This is particularly true of the summer, when young Irish folks, on school break, come to New York to work in construction, or the restaurant/bar industry.  I'm sure my Cavan chum will find work helping one of the local immigrant carpenters or floor installers, or he'll find work as a barback.

This observation of neighborhood turnover seemed to mollify the self-deprecating lady, or at least to confuse her.  It was a weird sort of pep talk, a Bronx sort of pep talk, and I hope it worked.

In the interest of full disclosure, it was also a pep talk for the neighborhood, which I love.  Everybody in the neighborhood likes me.

Friday, May 20, 2022

Gonna Disagree with John Bellairs on This One

Longtime readers will know that one of my all-time favorite novels is The Face in the Frost by John Bellairs, who went on to become a bestselling author of creepy, 'gothic' young adult fiction.  The Face in the Frost, written for an adult audience, presages Bellairs' later works by combining whimsical humor with genuinely unsettling set pieces- he puts his good-hearted, good-humored protagonists into increasingly unnerving situations, achieving a creeping sense of dread, wisely leavened with comic relief.  If you are the sort who likes a bit of spooky fun, give the book a read.  

I do have to disagree with the late Mr Bellairs about one thing:

I'm the guy who'd die first in a horror film: "What's that bloodcurdling sound?  I've got to find out!"

A few nights back, while on a Zoom conversation with friends during a graveyard shift, I heard a sound which, to me, is familiar, thought not exactly pleasant:

Those high pitched background noises are raccoons squabbling over something, probably a juicy frog or maybe a crayfish.  It's not a sound for the faint of heart.

Right now, my boss is going over applications for a couple of positions in my understaffed department.  I told him that one crucial question to ask candidates is: "Are you afraid of the dark?"  Weird noises, shifting shadowy conditions, the gleam of eyes just outside a flashlight beam... all part of the job.  I love them all, but then again, I'm not necessarily normal.  Thank goodness it's just a job, not a horror movie.

Thursday, May 19, 2022

MAGA Convoy Contemplates Occupation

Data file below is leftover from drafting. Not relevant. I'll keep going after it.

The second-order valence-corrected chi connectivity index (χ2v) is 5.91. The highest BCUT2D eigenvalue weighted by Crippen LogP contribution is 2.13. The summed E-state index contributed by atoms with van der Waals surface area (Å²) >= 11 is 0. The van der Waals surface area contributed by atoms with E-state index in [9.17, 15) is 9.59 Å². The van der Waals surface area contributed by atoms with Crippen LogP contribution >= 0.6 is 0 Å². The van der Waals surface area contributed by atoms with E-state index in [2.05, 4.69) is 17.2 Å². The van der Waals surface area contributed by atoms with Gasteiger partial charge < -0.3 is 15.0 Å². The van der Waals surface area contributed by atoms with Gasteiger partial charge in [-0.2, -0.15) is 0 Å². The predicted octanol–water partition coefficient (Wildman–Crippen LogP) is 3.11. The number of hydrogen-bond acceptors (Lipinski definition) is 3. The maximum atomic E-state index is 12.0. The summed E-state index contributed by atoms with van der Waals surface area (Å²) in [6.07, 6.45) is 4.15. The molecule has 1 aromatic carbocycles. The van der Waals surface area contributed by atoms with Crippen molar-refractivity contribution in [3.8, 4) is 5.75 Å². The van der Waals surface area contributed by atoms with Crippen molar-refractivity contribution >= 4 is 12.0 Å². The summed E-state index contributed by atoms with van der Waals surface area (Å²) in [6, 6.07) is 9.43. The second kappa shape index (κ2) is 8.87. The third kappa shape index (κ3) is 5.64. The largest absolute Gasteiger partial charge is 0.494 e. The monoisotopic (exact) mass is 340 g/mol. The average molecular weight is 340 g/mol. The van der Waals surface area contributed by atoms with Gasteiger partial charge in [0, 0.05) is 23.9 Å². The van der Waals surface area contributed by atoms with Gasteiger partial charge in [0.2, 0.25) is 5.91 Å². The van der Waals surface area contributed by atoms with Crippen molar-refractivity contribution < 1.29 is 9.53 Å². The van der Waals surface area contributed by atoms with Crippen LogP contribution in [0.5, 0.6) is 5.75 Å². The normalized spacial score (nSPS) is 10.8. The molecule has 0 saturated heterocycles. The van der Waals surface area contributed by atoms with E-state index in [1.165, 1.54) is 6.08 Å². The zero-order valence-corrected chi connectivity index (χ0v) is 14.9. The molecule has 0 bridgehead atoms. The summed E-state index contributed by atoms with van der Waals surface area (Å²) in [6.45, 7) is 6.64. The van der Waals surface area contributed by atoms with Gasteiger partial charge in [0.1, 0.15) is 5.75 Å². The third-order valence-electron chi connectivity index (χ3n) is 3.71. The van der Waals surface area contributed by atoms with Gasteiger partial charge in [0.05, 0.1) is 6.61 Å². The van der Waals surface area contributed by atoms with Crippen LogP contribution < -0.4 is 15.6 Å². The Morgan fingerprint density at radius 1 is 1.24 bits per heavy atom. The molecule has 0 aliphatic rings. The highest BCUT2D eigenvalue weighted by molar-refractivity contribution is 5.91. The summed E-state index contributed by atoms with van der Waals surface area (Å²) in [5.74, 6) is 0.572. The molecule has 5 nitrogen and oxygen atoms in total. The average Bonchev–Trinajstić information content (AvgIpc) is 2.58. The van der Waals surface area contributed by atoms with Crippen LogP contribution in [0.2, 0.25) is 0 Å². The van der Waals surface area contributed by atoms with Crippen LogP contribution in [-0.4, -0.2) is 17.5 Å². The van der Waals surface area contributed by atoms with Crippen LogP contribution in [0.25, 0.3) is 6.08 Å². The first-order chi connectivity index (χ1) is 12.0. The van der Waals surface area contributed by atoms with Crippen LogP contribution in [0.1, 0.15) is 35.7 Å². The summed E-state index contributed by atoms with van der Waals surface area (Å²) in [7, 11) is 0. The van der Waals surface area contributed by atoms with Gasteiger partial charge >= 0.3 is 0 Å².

In a weird case of déjà vu, the MAGA convoy which rode around the Washington DC Beltway a few months ago is back in Hagerstown, MD, contemplating an incursion into Our Nation's Capital. These weirdos believe they can sneak into the city in the evening, betraying a fundamental lack of understanding of urban realities:

In preparation for their invasion, which they oddly refer to as an 'ambush', their leaders are urging 'radio silence', instructing the various video livestreamers to knock it off: Because of their ineptitude, they postponed their planned occupation of DC by a day: These people are capable of mischief, and some of them are armed, but I don't think they pose much of a danger to the DC metro area locals because they are a bunch of morons who are constantly squabbling.  It's supposed to hit the 90s in DC for the next three days, which should dissuade them from sticking around too long, especially if the locals are sufficiently riled up.

Wednesday, May 18, 2022

Crimes Against Demeter

Amidst the horrors of the Russian invasion of Ukraine, with the wholesale slaughter of civilians and the use of sexual violence against women and children as a weapon of war, it seems like a small thing, but it's the sort of small thing which will have global repercussions... I mean, the destruction of Ukraine's agricultural capacity.

Ukraine is traditionally known as the Breadbasket of Europe, and is the third largest exporter of grain in the world.  It is also a major producer of sunflower oil and potatoes.  Countries in the Middle East and Africa are particularly vulnerable to food insecurity due to the war's prevention of agricultural activity in Ukraine.  Invading a major food producer and exporter on the cusp of planting season is a particularly horrifying act of aggression.

Via Tengrain, we have a tale of a more subtle horror, the destruction of Ukraine's National Gene Bank of Plants.  This facility, in Karkhiv, preserved over one-hundred and sixty thousand varieties of seeds, some of them valuable hybrids, others not extant anywhere else in Europe.  The maintenance of genetic diversity among crops is crucial in this age of monocultures, emergent pathogens, and climate change.  A lack of diversity among our crops leaves us vulnerable to blights which can wipe out genetically narrow populations.  Maintaining diversity also allows agronomists to determine whether certain plant varieties, perhaps regional heirloom landraces, are better suited to changing climatic conditions.  The loss of 160,000 varieties of plants, while not as gut-wrenching as the murder of one civilian, is the sort of slow-creeping horror which becomes apparent on deeper contemplation.

To compound matters, as Tengrain noted, warming in the Arctic doesn't bode well for the Svalbard Global Seed Vault either.

Tuesday, May 17, 2022

Formula for Disaster